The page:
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How to manage your return to school or study after cancer


Getting back into the swing of school, TAFE or University after you've finished your cancer treatment can be exciting, yet it might also make you a little nervous. But these are important parts of your life, and they can help you create a "new normal" after cancer. Here's how to make returning to school or study after cancer treatment easier and more comfortable

Facing Your Feelings: 

Returning to school or starting a new course after cancer treatment can make anyone feel a bit nervous, especially if you're worried about how people will react to any physical changes you've gone through. Here are some steps to make this journey smoother: 

1. Talk to Someone You Trust:  
Ask someone to let your school know about your cancer journey (or support you to do this yourself). This could a parent, a friend, or a staff member you are working with from Canteen/another service. That way, your school can offer you the support you need. 

2. Addressing Awkward Moments:  
Be ready for your friends and classmates to act a little differently at first. They might not know what to say or do around you. You can make things easier by telling them that you're still the same person, and you just want to be treated like always. Encourage them to ask questions if they're curious; or you can send them a link to one of our ebooks

3. Reconnect with Friends: 
If you're worried about how your friends will react, try to catch up with them before you go back to school. Invite them over or plan a fun outing. Spending time together can help rebuild your friendships and make your return to school less intimidating. 

4. Friendly Faces: 
On your first day back, arrange to have a friend meet you and walk in with you. This way, you won't feel like all eyes are on you, and it can make your return to school less scary. 

Setting Realistic Goals:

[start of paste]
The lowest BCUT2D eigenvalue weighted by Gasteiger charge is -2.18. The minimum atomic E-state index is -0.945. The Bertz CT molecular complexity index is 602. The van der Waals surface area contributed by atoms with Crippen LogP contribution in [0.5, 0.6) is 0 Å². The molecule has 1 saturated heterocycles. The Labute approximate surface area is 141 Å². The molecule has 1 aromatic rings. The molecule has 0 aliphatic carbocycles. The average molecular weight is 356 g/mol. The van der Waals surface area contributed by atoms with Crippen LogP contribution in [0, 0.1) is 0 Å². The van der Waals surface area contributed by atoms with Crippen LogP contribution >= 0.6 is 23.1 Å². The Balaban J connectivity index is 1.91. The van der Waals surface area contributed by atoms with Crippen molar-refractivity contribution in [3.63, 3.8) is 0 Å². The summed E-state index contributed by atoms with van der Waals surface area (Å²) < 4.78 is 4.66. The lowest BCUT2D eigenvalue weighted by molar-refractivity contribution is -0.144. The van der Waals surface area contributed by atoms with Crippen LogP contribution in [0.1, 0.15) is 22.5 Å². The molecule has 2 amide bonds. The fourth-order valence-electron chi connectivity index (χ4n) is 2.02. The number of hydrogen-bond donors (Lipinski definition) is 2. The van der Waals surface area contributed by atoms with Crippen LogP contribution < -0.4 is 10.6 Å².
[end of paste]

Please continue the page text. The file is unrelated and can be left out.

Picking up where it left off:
When you return to school or start a new course, it's important to set realistic expectations for yourself. You might want to jump right back into your studies and catch up on what you missed, but it's okay if your grades aren't as high as they used to be. There could be various reasons for this, like missing a lot of school, or dealing with the effects of cancer treatment (including fatigue). 

If you find it hard to concentrate or remember things, don't hesitate to talk to your teachers, parents, or reach out to a counsellor on Connect for help. 

For those in Year 11 or 12, or at TAFE/uni, consider talking to your teachers or school counsellor about getting some extra help, often known as "special considerations." This might be extensions, extra time, or 1:1 support. Many students get it for different reasons, and you don't have to tell everyone about it. Your health is the most important thing right now, and it's okay to make adjustments to make things easier for you. 

Your Health Comes First: 

Returning to university or TAFE might be a bit challenging because you could still be feeling tired or find it hard to focus. Don't worry too much. Your studies can wait until you're feeling better, if that’s what works best for you. Your health is the top priority at this time, and both you and your family might need to adjust your expectations for now. 

Seeking Support:

Remember, you're not alone in this journey. Many other young people have faced similar challenges. Reach out to your peers on Connect to get more tips and advice on how to manage your return to school or study after cancer (there’s lots of wisdom in the Discussions!). 

 Embracing your education during, or after going through cancer, is a big step toward creating your "new normal." While it may have its challenges, with the right support and mindset, and time, you can reach your goals and move forward confidently. 

By Jane H, Education and Career Service Team Leader, Canteen Australia